Solar Access is a time-limited pilot program for middle-income homeowners in Massachusetts. There are many programs that offer financial help to pay for a portion of the cost of solar or a cold climate air source heat pump. This program, available to only 100 homeowners, combines solar electric and air source heat pump incentives with a state-sponsored loan to fully finance both technologies. CET, a local non-profit, has partnered with SunBug Solar and Girard Heating and Air Conditioning to bring affordable, renewable energy to those who may not readily be able to purchase this technology. Participants in the program enroll in a UMassFive Credit Union loan and pay less than they spend now on energy costs. To participate, a family of four would need to fall in the income range of $68,289.01 – $91,052.00. Participants can call CET with income-related questions. Alenkina, a CET employee, was one of the first homeowners to sign up. Five more projects will come online this month.

“Participating was a no-brainer,” said homeowner Paulina Alenkina. “My family and I are saving on my energy bills and getting clean energy all at the same time.”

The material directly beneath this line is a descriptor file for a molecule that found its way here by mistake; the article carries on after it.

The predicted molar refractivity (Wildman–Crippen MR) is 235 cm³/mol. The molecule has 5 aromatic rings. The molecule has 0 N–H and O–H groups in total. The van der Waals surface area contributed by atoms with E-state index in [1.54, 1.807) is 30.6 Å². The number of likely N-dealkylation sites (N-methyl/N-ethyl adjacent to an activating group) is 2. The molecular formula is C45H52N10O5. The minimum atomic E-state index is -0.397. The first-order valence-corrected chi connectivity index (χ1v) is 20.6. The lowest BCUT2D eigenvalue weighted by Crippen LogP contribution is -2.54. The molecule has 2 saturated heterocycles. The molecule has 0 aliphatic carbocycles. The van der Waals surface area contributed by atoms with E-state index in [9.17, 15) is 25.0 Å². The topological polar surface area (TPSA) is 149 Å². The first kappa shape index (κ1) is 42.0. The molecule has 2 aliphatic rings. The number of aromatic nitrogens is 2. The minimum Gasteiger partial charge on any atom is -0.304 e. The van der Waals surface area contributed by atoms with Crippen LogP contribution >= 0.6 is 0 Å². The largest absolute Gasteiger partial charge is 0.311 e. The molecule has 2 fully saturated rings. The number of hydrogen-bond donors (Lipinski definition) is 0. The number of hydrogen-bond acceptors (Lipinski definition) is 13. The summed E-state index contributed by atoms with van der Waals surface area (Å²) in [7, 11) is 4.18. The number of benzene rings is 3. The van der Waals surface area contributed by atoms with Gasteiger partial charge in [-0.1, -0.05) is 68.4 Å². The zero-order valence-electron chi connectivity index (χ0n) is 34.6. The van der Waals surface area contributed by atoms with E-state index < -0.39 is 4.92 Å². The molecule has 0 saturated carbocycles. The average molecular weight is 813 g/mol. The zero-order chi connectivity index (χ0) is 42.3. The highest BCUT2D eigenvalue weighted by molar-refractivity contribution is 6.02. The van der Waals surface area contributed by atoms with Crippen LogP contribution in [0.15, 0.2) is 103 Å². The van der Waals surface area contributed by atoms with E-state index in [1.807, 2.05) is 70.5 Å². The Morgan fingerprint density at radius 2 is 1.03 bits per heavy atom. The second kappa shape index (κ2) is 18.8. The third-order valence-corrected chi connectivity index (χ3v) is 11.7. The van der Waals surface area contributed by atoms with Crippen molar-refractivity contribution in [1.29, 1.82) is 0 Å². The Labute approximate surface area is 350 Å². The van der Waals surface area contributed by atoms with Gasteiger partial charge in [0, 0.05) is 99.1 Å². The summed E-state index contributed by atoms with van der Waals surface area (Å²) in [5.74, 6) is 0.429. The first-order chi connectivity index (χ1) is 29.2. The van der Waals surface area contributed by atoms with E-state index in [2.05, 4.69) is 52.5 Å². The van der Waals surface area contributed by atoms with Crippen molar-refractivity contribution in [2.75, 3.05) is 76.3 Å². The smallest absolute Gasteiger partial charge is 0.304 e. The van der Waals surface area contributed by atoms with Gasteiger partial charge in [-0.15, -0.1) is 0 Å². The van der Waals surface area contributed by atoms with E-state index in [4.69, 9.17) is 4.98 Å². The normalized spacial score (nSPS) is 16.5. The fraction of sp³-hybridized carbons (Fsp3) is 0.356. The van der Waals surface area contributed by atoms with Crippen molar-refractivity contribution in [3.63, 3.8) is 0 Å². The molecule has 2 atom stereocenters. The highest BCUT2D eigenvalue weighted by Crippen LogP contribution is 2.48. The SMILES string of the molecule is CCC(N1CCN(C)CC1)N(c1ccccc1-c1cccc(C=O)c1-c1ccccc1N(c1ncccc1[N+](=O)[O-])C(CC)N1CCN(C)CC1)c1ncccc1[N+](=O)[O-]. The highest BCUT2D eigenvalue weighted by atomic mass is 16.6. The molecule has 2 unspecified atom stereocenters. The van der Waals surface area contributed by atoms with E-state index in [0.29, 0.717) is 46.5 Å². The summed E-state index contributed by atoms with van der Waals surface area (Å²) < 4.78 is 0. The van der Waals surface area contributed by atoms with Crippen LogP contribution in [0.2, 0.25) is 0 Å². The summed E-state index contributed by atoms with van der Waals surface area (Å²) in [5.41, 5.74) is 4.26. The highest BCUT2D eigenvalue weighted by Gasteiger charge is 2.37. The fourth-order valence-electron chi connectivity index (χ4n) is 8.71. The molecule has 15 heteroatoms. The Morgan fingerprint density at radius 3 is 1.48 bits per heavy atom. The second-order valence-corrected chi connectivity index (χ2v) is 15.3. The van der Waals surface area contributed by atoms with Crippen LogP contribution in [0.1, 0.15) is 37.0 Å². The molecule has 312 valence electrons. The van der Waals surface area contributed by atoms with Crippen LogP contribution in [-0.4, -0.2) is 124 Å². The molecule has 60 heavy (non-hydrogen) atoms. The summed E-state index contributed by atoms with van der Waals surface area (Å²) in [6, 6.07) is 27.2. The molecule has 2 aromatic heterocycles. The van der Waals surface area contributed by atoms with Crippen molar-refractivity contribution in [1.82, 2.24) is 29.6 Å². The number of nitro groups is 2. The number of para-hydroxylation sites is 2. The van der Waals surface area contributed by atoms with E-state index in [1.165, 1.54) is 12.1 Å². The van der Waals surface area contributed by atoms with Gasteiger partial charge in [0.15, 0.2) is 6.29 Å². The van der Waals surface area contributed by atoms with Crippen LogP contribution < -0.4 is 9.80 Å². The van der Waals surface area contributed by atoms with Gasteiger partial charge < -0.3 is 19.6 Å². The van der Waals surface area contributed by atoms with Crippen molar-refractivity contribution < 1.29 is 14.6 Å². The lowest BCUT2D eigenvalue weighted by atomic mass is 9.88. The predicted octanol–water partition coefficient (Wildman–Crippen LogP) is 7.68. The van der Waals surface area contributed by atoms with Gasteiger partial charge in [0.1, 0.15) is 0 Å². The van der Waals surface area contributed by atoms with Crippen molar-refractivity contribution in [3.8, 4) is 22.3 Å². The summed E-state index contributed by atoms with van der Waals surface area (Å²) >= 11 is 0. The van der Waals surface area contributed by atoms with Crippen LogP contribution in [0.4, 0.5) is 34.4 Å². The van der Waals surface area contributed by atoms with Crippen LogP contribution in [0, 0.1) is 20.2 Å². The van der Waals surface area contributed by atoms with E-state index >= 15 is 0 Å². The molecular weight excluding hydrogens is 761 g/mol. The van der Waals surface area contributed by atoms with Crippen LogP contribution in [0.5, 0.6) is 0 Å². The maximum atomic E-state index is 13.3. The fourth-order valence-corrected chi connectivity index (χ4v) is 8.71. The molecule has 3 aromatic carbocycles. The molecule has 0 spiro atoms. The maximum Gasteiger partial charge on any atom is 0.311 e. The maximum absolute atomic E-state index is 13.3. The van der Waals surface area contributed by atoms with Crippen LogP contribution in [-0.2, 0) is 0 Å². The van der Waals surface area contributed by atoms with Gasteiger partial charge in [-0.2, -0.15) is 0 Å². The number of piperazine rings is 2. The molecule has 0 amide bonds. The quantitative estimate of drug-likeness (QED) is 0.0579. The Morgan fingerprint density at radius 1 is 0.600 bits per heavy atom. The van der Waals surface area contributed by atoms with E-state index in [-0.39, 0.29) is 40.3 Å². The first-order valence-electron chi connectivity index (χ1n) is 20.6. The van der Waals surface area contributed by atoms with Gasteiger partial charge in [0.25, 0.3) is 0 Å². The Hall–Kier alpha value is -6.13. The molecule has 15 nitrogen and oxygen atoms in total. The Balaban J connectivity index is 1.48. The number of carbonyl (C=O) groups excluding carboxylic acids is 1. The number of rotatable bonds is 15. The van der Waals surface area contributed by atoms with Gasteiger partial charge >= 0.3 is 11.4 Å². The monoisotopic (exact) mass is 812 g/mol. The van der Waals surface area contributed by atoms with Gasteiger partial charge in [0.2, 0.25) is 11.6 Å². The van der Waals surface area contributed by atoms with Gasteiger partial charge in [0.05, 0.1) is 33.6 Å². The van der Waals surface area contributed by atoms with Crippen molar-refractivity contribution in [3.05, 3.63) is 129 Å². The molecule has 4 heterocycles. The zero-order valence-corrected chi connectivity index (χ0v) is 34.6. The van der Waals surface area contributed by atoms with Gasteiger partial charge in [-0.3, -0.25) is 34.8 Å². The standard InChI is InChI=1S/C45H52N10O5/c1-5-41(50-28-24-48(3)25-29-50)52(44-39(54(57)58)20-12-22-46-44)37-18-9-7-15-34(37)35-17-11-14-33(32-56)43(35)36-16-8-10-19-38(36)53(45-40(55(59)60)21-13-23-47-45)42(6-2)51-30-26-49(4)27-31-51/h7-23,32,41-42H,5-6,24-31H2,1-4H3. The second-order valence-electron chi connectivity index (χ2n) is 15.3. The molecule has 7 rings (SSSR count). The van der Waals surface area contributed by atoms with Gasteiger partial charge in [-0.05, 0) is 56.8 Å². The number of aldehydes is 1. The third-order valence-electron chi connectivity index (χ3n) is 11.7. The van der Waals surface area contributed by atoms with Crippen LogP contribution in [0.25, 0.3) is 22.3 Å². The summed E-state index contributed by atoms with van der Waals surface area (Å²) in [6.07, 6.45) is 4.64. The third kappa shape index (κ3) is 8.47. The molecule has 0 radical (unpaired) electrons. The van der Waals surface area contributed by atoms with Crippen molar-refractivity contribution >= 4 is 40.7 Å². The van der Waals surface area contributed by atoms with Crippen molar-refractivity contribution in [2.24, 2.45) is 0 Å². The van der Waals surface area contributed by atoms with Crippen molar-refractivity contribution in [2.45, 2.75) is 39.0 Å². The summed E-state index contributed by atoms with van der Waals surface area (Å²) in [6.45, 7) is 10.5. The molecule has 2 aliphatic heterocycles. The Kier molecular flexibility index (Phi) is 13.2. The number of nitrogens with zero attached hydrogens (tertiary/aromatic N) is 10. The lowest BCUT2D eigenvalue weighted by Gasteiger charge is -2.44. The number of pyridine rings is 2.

Solar Access is truly a community effort, and is supported by the MassCEC and the DOER.

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Is the Zero Waste Lifestyle Possible for Me?

Mason jars, stainless steel straws, and reusable shopping bags. Most of us have heard of these items as tools to help us reduce waste in our daily lives. In fact, the Center for EcoTechnology has written a few blogs about this concept of zero waste before, highlighting ways to incorporate waste free actions into our routines and special events. These ideas are practical and helpful but in this blog, we want to take a step back and look at why they might not be possible or accessible to all demographics.

What is zero waste?

Most cohesively, zero waste is a movement to reduce the amount that individuals and communities consume and consequently throw away. A zero waste lifestyle promotes a circular economy, one that is sustainable and functional for long-term use. It encourages more complex thinking about the resources we use and utilizes concepts like reduction, reuse, recycling, and composting as potential solutions.

zero waste